Beyond Pesticides. Do you want to protect kids from pesticides in schools? Contact your Representative. January 24, 2012

Ask your U.S. Representative to sign-on as an original co-sponsor the School Environmental Protection Act (SEPA). Later this month, Rep. Rush Holt and colleagues will be introducing SEPA, a bill to protect children from pesticides in schools, and it is important that this legislation be introduced with as much support as possible. Please forward this email to your friends and family!

It is time that our nation embraces a basic protection to ensure a healthy learning environment, many of the standards that have been adopted in 35 states. More information, including your state's requirements, are available on Beyond Pesticides' SEPA webpage (bill text, summary, Mr. Holt’s “Dear Colleague” letter, and other useful information).

Need for Federal Legislation

Children need better protection from toxic chemical exposure while at school. Numerous scientific studies find that pesticides used in schools are linked to cancer, asthma and other health problems. A 2010 Harvard University study links everyday pesticide exposure to ADHD. While some states have taken limited action to protect children from pesticides in schools, these policies represent a patchwork of laws that are uneven and inadequate. SEPA would provide a minimum national standard to protect kids in their places of learning.
SEPA Summary

--  SEPA requires that all public schools adopt defined integrated pest management (IPM) programs for buildings that emphasize non-chemical pest management strategies and only use least-toxic pesticides as a last resort.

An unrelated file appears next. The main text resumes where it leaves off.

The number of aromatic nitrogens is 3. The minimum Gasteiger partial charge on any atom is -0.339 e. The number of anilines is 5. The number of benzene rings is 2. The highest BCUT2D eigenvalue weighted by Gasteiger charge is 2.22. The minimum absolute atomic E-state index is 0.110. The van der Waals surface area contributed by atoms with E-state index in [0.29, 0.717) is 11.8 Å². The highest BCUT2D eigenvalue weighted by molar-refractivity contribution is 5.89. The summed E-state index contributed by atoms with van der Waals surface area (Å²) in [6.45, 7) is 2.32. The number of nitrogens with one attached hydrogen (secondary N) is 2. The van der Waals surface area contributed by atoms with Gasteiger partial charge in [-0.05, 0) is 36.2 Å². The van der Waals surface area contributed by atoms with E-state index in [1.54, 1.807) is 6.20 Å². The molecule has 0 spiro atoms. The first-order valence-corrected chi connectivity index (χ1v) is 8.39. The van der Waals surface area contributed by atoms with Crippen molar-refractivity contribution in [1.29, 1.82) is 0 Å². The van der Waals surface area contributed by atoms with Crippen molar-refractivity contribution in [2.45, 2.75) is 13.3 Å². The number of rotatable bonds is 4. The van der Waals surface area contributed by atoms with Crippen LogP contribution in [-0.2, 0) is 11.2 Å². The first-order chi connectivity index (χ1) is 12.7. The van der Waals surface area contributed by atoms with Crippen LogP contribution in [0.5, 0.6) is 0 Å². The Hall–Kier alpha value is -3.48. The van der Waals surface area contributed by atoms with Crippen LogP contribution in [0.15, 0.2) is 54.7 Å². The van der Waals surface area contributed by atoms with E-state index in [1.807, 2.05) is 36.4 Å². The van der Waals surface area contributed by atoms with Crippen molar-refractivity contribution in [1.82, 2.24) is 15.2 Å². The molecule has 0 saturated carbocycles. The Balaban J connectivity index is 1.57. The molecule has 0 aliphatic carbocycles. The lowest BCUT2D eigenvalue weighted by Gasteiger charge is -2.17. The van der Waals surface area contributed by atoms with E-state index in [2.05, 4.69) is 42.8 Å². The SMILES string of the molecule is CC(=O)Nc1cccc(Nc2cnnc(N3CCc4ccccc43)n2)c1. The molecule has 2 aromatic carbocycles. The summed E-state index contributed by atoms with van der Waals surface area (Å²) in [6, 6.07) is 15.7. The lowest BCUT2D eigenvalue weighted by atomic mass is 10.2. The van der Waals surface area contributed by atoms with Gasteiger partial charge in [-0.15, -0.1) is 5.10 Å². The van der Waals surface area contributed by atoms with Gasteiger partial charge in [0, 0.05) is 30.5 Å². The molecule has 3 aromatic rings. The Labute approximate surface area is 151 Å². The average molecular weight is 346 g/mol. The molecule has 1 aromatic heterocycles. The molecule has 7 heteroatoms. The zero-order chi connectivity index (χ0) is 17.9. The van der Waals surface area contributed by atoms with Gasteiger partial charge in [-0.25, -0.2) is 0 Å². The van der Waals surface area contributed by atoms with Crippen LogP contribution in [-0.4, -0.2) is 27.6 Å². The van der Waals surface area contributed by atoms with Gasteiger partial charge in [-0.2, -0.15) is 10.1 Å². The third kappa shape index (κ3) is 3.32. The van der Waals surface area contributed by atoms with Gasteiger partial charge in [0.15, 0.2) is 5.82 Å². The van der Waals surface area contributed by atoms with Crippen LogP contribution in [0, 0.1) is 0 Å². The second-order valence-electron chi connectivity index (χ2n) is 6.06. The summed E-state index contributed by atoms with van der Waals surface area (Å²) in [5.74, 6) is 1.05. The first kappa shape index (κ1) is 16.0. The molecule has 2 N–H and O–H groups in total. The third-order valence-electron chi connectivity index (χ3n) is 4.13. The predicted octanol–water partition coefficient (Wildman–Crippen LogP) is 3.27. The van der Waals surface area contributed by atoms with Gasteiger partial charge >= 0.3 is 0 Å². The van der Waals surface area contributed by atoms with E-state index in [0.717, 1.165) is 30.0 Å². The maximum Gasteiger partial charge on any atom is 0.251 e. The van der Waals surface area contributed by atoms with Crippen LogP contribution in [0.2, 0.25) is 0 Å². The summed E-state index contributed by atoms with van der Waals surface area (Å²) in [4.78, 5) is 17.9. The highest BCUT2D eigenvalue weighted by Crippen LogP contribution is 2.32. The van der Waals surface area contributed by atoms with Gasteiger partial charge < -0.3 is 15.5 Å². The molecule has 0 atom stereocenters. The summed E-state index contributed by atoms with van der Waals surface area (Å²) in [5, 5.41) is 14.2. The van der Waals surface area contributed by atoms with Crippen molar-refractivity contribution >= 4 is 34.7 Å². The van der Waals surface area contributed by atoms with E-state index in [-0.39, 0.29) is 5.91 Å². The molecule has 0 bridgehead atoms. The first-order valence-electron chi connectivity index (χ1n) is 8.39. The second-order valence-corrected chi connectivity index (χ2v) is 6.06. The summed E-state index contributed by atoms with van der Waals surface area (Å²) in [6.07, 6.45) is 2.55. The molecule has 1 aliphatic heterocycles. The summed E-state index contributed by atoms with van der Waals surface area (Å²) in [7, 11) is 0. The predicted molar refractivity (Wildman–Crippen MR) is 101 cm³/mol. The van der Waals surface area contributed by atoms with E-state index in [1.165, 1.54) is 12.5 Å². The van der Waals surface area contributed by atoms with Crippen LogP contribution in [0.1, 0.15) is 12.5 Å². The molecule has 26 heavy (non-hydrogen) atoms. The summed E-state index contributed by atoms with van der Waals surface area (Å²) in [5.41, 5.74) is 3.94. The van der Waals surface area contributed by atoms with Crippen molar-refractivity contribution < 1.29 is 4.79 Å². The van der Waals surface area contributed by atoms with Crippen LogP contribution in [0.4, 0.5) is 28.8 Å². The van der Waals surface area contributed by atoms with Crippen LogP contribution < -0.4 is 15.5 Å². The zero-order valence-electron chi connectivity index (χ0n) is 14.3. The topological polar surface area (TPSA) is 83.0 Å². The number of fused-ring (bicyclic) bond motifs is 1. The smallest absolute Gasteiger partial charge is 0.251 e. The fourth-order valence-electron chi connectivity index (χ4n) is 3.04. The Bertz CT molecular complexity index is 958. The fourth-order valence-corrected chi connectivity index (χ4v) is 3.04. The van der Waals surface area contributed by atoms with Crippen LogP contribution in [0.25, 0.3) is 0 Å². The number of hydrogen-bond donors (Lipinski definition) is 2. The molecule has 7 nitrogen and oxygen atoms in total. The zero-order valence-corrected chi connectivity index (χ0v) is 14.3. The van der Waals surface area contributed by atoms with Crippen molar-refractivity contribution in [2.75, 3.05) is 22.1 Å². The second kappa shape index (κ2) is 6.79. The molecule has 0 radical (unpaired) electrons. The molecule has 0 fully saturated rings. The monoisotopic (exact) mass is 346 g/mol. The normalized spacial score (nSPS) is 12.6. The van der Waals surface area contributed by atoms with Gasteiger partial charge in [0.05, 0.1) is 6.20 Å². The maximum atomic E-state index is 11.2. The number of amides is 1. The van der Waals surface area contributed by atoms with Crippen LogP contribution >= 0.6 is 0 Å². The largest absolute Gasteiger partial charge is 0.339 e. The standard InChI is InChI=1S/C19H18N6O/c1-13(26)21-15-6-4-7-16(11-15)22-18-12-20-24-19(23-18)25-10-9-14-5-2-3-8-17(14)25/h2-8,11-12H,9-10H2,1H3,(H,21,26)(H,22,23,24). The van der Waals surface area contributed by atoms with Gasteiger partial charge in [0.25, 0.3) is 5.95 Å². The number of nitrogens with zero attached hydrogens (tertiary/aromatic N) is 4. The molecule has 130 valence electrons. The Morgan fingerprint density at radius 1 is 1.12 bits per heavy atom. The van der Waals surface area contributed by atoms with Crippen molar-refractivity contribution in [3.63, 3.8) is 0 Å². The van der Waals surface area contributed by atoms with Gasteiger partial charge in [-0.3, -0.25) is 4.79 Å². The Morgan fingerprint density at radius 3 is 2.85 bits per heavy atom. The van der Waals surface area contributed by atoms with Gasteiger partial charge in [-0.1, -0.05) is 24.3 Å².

-- Requires organic management of school grounds and playing fields, and prohibits synthetic fertilizers due to their adverse impact on healthy soils, plants, and turf, and associated environmental impacts.

--  Least-toxic pesticides do not include: carcinogens, reproductive and developmental toxicants, nervous and immune system poisons, endocrine disruptors, or have data gaps or missing information on health effects, as well as outdoor pesticides that adversely affect wildlife, have high soil mobility, or are groundwater contaminants.

--  The bill establishes a 12-member National School IPM Advisory Board that, with the help of a technical advisory panel, will develop school IPM standards and a list of allowable least-toxic pesticide products.

--  It requires each state to develop its IPM plan as part of its existing state cooperative agreement with the U.S. EPA.

--  A public health emergency provision allows the use of a pesticide, if warranted. In this case, notification of the pesticide application is required to be provided to all parents of students and school staff.